Save, make, understand money

Household Bills

Summer holiday: should you buy currency now?

Paloma Kubiak
Written By:
Paloma Kubiak

With the weakness of the pound following the Brexit vote, many are wondering whether they should buy foreign currency now or wait nearer to the start of their summer holiday.

It’s been a volatile period for the pound since the EU referendum vote in June last year. Just before the Brexit outcome, sterling strengthened as the markets predicted remain, but it fell sharply in the aftermath.

Currently the pound has fallen around 12% against the euro and it’s lost nearly a fifth of its value against the dollar, falling 18% from the pre-referendum highs.

It has started to rise off the back of strong economic data such as employment, GDP figures and record highs of the FTSE 100.

So if you’re planning to go on summer holiday, should you buy your currency now or wait until closer to the time?

Foreign exchange specialist Caxton FX says currency movements are more typically swayed by economic data and political activity rather than supply and demand of the holiday season in Britain. But with the parliamentary summer recess, political activity is likely to slow, which it says can sometimes provide more certainty for traders, and consequently strengthen the pound.

“But with the Brexit negotiations due to start soon, this shouldn’t be relied upon – there’s a significant chance of further volatility”, says Alexandra Russell-Oliver, a currency market analyst at Caxton FX.

Keeping track of currency movements

Caxton FX recommends checking the performance of the pound against your chosen currency, such as via Caxton and websites such as Xe.com and Oanda.com to keep track of exchange rates and the currency markets.

You can also Google a pairing such as ‘pound-euro’ to get the interbank rate – the spot rate or buy/sell rates that banks and other companies trade sterling at. Otherwise Bloomberg and Yahoo Finance can also give you data to compare currency and see historical charts.

Russell-Oliver says: “These charts give you a visual representation of how the rate has performed over the past day, month, etc. Different charts will provide more or less detail, so find one that suits your needs.”

On the news earlier this week that parliament passed the Brexit Bill, the pound dipped. The next significant event to watch is the triggering of Article 50 due by the end of the month, which will undoubtedly affect the value of the pound.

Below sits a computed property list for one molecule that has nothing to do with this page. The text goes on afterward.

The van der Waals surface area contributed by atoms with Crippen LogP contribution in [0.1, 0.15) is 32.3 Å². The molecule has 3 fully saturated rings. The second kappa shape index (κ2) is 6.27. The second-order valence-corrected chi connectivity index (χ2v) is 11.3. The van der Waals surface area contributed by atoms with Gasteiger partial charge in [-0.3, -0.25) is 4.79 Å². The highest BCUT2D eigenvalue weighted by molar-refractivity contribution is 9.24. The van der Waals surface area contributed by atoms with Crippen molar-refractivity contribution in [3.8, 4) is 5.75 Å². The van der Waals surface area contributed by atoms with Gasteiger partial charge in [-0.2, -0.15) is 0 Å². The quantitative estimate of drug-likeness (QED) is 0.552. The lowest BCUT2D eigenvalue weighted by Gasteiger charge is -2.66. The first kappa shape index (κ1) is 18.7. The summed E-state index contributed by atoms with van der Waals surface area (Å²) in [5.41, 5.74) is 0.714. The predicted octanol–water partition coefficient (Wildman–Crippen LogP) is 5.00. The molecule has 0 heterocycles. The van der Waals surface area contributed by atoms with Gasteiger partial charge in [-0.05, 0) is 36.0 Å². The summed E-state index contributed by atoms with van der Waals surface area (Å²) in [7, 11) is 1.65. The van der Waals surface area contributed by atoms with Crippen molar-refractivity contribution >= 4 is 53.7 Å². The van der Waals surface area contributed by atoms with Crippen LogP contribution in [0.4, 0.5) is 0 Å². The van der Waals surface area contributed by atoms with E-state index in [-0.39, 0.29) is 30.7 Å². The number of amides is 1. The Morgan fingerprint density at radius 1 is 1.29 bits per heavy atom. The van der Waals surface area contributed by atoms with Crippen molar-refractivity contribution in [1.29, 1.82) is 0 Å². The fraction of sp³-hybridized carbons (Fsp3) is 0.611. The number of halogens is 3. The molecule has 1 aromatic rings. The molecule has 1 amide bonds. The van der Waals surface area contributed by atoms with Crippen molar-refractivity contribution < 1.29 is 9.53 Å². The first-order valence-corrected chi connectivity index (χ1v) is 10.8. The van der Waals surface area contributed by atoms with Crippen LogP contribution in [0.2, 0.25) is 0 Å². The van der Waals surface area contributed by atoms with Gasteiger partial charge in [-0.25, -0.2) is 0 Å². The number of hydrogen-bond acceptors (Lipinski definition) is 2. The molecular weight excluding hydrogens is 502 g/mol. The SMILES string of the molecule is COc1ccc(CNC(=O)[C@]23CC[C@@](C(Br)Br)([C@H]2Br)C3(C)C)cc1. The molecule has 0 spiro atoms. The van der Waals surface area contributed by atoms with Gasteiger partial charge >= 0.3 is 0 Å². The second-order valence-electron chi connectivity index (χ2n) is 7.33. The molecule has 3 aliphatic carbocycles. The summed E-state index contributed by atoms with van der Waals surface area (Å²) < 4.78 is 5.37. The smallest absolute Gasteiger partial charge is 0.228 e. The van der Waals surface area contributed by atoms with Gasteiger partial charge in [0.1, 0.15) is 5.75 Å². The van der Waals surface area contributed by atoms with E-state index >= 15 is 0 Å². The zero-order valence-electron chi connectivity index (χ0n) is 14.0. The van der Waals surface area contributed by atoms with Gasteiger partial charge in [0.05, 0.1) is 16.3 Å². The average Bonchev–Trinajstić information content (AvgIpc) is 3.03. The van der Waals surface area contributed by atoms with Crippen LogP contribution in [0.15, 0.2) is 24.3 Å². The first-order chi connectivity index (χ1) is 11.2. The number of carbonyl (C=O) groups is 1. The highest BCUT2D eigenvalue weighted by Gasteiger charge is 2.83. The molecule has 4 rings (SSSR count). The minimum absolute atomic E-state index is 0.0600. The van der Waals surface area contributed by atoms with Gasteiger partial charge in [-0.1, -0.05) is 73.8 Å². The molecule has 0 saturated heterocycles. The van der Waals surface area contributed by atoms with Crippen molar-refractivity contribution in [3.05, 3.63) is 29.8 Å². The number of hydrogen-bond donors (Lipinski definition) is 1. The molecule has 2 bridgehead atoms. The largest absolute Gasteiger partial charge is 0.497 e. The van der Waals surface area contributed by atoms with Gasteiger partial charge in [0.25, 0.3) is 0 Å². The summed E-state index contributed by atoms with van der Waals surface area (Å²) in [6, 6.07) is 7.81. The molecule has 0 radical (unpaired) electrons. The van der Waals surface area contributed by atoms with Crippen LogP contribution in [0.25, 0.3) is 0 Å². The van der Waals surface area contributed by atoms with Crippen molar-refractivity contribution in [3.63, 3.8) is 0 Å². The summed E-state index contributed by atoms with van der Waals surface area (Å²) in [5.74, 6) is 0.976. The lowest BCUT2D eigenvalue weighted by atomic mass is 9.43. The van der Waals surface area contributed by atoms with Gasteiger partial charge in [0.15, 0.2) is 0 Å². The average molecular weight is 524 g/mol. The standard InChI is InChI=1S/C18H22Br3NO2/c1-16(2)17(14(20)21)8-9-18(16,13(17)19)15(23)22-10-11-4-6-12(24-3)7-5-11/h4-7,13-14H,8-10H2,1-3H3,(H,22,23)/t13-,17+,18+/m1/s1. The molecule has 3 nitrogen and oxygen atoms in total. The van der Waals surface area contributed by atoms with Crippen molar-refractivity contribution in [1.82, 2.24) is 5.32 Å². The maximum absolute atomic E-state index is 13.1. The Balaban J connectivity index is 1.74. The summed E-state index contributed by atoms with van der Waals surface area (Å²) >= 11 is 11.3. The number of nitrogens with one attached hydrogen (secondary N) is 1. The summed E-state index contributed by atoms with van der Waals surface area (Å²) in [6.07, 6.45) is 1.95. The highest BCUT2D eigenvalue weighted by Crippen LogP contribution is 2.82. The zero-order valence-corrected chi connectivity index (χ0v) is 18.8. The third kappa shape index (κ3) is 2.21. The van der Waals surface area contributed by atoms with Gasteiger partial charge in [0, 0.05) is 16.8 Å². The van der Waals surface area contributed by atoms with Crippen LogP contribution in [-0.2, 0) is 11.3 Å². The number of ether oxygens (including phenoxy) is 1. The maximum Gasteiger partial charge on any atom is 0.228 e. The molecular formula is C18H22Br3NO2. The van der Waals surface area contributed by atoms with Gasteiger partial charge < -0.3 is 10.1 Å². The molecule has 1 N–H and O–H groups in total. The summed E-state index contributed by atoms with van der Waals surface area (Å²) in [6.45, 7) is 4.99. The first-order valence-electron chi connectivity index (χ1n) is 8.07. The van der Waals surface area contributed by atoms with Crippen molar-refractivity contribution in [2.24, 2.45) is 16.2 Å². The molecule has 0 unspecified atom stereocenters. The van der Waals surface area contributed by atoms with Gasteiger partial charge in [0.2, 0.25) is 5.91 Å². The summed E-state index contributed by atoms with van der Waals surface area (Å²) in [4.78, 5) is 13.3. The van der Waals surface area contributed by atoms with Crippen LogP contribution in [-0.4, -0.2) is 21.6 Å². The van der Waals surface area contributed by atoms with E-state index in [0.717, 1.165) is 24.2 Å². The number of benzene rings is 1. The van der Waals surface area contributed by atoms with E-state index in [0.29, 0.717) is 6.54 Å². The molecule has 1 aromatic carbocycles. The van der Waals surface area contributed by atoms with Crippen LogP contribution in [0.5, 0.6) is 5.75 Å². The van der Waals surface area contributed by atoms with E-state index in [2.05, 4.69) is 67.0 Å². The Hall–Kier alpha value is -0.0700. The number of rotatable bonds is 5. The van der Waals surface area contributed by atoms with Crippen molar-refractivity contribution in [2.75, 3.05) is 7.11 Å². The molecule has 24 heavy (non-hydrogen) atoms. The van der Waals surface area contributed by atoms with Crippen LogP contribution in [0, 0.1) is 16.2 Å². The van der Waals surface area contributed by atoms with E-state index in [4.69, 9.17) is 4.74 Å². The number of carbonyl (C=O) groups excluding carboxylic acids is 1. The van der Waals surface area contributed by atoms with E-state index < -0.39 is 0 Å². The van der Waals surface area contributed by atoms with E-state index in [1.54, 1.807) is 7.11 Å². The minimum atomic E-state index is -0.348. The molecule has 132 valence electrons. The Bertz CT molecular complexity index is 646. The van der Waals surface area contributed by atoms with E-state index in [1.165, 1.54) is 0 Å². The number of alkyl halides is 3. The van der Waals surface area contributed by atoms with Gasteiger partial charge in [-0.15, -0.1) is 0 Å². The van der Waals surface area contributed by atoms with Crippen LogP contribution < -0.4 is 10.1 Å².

Prepaid card or hedge your bets?

On Wednesday night, the dollar weakened after the US Federal Reserve meeting, pushing the sterling-dollar rate to around its highest levels since the start of the month.

On Thursday afternoon, the pound jumped after a member of the Bank of England’s Monetary Policy Committee voted in favour of raising interest rates.

In the case of a spike in the value of the pound, a prepaid currency card could be a good option for summer holidaymakers.

The prepaid currency cards allow users to pre-load currency on to it to lock in the exchange rate on the day of the transaction, which good be good if the pound rises against other currencies.

“Buying your currency in advance also means you’ll know exactly how much you have to spend while you’re away”, Russell-Oliver adds.

See YourMoney.com’s Prepaid cards: what are they and are they right for your holiday for more information.

However, in addition to considering a prepaid currency cards, Caxton FX says it’s “worth hedging your bets”.

Russell-Oliver explains: “That means purchasing half your currency now, and half later. This allows you to benefit from the better exchange rate whatever direction the rate moves in next. Over the coming months, the triggering of Article 50 and initial Brexit negotiations could see further pound weakness. Broadly speaking, there is still significant uncertainty about what Brexit will look like, and this uncertainty is a risk for the pound.”

What about using debit and credit cards abroad?

Using your normal debit and credit cards abroad can be very expensive, unless you get a specialist overseas card for holiday spending.

This is because debit and credit cards often charge two types of fees on foreign exchange: ATM/usage charges, and the costs in the exchange rate. This can add between 3% and 10% on top of the transaction cost.

If you do have to pay with your local debit or credit card, one way to minimise costs is to always opt to pay in the local currency.

Russell-Oliver says: “This is called Dynamic Currency Conversion (DCC). If a merchant gives you an option to pay in the local currency or GBP (sterling), then always choose the local currency e.g. euros or dollars. Otherwise, the merchant converts your payment at their exchange rate. Remember to check the screen before authorising transactions too. If the value is shown in pounds – ask that it is changed.”

Any other tips?

You should never use the airport bureaux. “They have a captive audience at the airport, so can get away with charging a fortune. In some cases, offering close to £1 for €1 so you’ll get far more for your money by planning ahead.